Valuing Utility Offsets to Regulations Affecting Addictive or Habitual Goods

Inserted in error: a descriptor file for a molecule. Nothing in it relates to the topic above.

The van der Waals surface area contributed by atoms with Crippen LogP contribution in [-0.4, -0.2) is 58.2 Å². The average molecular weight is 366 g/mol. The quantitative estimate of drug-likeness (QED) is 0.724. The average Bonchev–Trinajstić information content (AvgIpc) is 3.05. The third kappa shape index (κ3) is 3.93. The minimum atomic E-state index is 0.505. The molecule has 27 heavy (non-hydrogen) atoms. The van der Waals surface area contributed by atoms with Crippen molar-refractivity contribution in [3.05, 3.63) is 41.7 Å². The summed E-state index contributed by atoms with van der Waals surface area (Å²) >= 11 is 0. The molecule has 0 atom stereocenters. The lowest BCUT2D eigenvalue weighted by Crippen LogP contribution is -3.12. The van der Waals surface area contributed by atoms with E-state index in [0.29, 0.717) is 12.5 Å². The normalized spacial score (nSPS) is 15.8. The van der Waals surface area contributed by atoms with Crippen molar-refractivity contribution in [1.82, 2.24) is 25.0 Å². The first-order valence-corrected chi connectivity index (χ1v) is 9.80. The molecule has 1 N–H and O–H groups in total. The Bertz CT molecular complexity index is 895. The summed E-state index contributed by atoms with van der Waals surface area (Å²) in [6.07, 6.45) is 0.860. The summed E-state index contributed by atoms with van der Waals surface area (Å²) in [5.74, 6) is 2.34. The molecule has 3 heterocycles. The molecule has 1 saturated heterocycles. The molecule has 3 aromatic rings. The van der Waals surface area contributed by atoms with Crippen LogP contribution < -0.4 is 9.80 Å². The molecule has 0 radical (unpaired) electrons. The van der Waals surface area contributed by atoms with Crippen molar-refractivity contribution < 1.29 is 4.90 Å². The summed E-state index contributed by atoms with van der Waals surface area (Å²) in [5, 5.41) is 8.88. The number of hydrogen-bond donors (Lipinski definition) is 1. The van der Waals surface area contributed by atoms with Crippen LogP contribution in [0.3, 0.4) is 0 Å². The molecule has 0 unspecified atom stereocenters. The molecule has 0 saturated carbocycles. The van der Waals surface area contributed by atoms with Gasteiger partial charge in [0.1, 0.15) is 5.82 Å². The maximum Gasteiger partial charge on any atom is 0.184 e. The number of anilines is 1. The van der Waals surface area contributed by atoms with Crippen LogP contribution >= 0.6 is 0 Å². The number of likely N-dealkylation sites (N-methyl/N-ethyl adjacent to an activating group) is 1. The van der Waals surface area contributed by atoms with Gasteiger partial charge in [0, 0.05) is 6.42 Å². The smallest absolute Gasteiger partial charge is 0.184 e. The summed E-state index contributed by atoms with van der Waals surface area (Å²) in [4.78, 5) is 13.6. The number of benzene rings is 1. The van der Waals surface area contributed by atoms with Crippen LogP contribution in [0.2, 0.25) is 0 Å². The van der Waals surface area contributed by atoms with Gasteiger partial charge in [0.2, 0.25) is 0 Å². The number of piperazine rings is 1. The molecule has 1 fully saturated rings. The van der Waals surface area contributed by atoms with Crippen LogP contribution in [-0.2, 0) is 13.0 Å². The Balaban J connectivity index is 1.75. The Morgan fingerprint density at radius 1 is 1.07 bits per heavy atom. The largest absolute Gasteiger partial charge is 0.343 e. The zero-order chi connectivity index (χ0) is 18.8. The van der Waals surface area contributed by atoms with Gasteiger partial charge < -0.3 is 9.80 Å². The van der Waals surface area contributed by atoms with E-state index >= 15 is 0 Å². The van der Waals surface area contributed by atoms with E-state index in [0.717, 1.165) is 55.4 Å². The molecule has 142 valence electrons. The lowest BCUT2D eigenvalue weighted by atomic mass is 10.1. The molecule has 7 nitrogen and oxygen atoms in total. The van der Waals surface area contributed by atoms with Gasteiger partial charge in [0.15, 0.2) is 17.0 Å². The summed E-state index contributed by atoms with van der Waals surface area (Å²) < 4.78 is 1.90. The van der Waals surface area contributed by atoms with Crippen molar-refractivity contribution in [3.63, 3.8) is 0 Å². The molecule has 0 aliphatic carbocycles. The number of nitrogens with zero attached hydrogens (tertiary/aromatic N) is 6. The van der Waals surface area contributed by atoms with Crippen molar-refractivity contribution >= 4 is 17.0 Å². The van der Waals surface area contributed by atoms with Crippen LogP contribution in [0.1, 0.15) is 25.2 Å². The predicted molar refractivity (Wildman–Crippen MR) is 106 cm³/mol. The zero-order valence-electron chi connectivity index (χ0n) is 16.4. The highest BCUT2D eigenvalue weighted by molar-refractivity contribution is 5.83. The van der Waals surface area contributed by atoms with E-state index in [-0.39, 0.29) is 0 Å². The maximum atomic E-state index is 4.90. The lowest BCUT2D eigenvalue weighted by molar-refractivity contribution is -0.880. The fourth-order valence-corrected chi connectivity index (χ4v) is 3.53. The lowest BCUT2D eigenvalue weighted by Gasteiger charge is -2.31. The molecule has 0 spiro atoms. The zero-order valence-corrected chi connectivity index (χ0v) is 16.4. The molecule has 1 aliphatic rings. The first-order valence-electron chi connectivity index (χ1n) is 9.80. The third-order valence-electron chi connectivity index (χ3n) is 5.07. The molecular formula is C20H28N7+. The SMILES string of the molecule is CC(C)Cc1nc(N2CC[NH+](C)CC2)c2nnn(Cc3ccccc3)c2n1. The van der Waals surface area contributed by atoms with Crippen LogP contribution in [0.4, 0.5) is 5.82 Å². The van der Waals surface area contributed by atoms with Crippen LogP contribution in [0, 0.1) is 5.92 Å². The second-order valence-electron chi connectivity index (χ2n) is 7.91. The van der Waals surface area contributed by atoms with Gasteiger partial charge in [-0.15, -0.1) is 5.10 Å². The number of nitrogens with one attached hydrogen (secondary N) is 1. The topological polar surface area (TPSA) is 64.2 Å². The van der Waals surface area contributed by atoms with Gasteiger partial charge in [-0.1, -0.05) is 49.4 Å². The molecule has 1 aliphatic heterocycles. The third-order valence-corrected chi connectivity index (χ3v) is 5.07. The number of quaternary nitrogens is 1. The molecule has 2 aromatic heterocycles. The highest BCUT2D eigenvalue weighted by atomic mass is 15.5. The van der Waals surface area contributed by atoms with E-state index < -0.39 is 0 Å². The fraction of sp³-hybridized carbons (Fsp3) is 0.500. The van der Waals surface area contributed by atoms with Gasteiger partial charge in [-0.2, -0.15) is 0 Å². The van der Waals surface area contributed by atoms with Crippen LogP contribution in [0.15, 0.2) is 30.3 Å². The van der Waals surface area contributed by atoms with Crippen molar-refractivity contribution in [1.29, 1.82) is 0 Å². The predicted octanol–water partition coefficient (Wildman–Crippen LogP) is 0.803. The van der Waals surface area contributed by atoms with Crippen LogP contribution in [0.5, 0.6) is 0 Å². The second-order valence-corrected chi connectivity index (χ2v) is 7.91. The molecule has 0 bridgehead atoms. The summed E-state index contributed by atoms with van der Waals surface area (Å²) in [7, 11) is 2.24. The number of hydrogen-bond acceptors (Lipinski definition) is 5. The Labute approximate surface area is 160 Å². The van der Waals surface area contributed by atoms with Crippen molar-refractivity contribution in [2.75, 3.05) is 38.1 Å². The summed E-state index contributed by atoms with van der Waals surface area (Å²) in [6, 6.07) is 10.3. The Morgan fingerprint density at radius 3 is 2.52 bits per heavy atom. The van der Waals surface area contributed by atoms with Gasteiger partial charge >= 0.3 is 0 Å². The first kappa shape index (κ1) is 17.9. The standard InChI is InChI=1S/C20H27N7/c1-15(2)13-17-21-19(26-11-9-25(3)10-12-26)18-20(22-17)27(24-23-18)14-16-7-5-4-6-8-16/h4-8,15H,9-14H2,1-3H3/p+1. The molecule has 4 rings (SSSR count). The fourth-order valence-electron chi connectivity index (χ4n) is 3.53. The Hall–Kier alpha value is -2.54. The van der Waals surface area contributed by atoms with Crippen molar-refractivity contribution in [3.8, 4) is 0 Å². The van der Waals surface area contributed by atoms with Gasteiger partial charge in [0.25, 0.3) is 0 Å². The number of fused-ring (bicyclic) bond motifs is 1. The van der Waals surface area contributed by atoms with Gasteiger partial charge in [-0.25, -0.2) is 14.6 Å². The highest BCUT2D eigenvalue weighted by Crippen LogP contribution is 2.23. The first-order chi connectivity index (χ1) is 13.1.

In analyzing the value consumers place on goods, economic analysis begins with the presumption that consumers reveal their preferences through their consumption behavior. This view is based on the notion that consumers are well informed and well situated to rationally balance the costs and benefits of purchasing a specific good or service. Under these assumptions regulations that reduce consumption of a good or service necessarily result in utility or welfare loss. There are several reasons to believe that consumption of addictive and habitual goods does not conform to the simple economics of consumer choice. First, consumers may not be fully informed about all costs, benefits and risks associated with such products. Information may be costly to acquire, complex and difficult to interpret. Or it may be deliberately distorted by companies aiming to promote their products. A second set of factors relates to the nature of the addictive and habitually-consumed products and ability to make rational choices. For example in the case of cigarettes young people may systematically misjudge or deny their likelihood of becoming addicted. Regular smokers may misjudge their ability to quit or underweight consequences of their consumption that occur in the distant future. Addiction and habituation will tend to make such errors in choice cumulate over time. In analyzing economic impacts of regulations aimed at addictive and habitual goods, a particular challenge concerns the issue of lost utility, sometimes referred to as lost consumer surplus. Regulations that induce smokers to quit or that dissuade people from eating foods that are high in calories, fats, sodium, or sugars have health benefits that can be quantified using standard methods of cost-benefit analysis. But should cost-benefit analysis also account for lost satisfactions of consumption people experience when they reduce their intake of such goods? If so on what basis could we value such “utility offsets” to health benefits of regulations? This paper develops a method for analyzing utility offsets to health benefits of regulations affecting addictive or habitual goods, with special emphasis on the case of smoking. The approach is analytically consistent with up-to-date representations of consumer behavior. It can also be implemented using existing data. The approach rests on identifying consumers most likely to be well-informed and to choose their consumption levels in ways that rationally weigh costs, benefits and risks. Then the values these consumers place on given levels of consumption can be used to estimate losses in utility that may result from regulations. Two different methods of identifying such consumers are used. The first takes smokers who do not meet criteria for nicotine dependence as the rational benchmark, on the grounds their consumption levels are less likely to be biased up by addiction. The second singles out smokers between the ages of 30 and 45 who have 4-year college degrees, on the grounds that they began smoking in an era when its health risks were well-known and that their education provides them with skills and knowledge relevant to accurately assessing benefits, costs and risks of smoking. Using this framework, we show that utility changes caused by regulations depend in part on the type of regulation, as regulations that primarily increase information work somewhat differently than regulations that raise the cost of smoking. Utility changes also differ across categories of consumers. Existing smokers induced to quit by a regulation experience three potential utility effects: short-term withdrawal costs, utility loss from reduced smoking satisfactions, and money savings. The first two items are subtractions from health benefits; the third adds to them. The analysis is somewhat different for reduced initiation. Potential smokers dissuaded from starting by the regulation realize money savings, but they do not incur withdrawal costs or utility losses, since they never initiate. Finally, existing smokers who continue to smoke or potential smokers who continue to initiate are not affected by regulations that increase information without changing their smoking behavior. But regulations that increase the cost of smoking do reduce their utility because higher costs imply reduced consumption in general. Our approach differs from two recent lines of work in this area. Unlike Ashley et al. (2015), we specifically analyze how regulations affect smoking initiation, showing that dissuading people from starting to smoke entails no utility offset. Unlike Chaloupka et al (2015), we recognize that existing smokers may experience utility losses even if they wish they had never started to smoke, because the preferences via which they evaluate utility changes reflect their consumption experience. We use this approach to work through examples of potential regulations, illustrating how estimated utility offsets can be calculated. The empirical analysis shows that the utility cost of smoking cessation is small relative to the health gains in people for whom withdrawal costs are the main utility loss of quitting, and even among people who have some ongoing loss, the utility offsets represent 20-25 percent of the health gains. While marginal smokers induced to quit by regulations can be expected to have low or no steady-state loss, even this higher estimate is far below prevailing estimates of the utility cost of smoking used by FDA and other analysts. The net result is that there are clear offsets to health benefits from reduced consumer utility associated with reduced smoking, but they are far smaller than some recent estimates in the literatur

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